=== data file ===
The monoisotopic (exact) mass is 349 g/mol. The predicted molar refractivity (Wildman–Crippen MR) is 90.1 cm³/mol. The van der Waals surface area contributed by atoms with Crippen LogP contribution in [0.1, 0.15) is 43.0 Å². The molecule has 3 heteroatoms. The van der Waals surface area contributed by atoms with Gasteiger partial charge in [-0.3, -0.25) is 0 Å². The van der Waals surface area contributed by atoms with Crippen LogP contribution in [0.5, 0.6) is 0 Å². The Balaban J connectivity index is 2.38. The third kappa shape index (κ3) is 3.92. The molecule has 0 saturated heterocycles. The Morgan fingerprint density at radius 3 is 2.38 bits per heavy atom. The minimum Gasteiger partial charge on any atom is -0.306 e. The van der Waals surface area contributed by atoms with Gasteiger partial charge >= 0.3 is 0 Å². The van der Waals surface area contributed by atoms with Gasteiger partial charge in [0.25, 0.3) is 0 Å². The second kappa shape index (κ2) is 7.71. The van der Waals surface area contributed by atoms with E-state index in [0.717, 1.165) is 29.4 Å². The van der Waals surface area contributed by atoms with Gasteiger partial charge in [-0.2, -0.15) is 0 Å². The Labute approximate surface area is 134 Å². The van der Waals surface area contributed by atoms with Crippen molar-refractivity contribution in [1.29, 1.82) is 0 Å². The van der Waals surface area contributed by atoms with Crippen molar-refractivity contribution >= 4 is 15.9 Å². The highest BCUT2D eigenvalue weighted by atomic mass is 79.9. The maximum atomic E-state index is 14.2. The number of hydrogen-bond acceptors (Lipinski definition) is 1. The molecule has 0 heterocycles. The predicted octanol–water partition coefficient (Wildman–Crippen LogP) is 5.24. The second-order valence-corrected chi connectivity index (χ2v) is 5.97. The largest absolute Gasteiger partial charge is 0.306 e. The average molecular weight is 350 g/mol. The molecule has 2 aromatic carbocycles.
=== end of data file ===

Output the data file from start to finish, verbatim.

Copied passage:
The monoisotopic (exact) mass is 349 g/mol. The predicted molar refractivity (Wildman–Crippen MR) is 90.1 cm³/mol. The van der Waals surface area contributed by atoms with Crippen LogP contribution in [0.1, 0.15) is 43.0 Å². The molecule has 3 heteroatoms. The van der Waals surface area contributed by atoms with Gasteiger partial charge in [-0.3, -0.25) is 0 Å². The van der Waals surface area contributed by atoms with Crippen LogP contribution in [0.5, 0.6) is 0 Å². The Balaban J connectivity index is 2.38. The third kappa shape index (κ3) is 3.92. The molecule has 0 saturated heterocycles. The Morgan fingerprint density at radius 3 is 2.38 bits per heavy atom. The minimum Gasteiger partial charge on any atom is -0.306 e. The van der Waals surface area contributed by atoms with Gasteiger partial charge >= 0.3 is 0 Å². The van der Waals surface area contributed by atoms with Gasteiger partial charge in [0.25, 0.3) is 0 Å². The second kappa shape index (κ2) is 7.71. The van der Waals surface area contributed by atoms with E-state index in [0.717, 1.165) is 29.4 Å². The van der Waals surface area contributed by atoms with Gasteiger partial charge in [-0.2, -0.15) is 0 Å². The Labute approximate surface area is 134 Å². The van der Waals surface area contributed by atoms with Crippen molar-refractivity contribution in [1.29, 1.82) is 0 Å². The van der Waals surface area contributed by atoms with Crippen molar-refractivity contribution >= 4 is 15.9 Å². The highest BCUT2D eigenvalue weighted by atomic mass is 79.9. The maximum atomic E-state index is 14.2. The number of hydrogen-bond acceptors (Lipinski definition) is 1. The molecule has 0 heterocycles. The predicted octanol–water partition coefficient (Wildman–Crippen LogP) is 5.24. The second-order valence-corrected chi connectivity index (χ2v) is 5.97. The largest absolute Gasteiger partial charge is 0.306 e. The average molecular weight is 350 g/mol. The molecule has 2 aromatic carbocycles.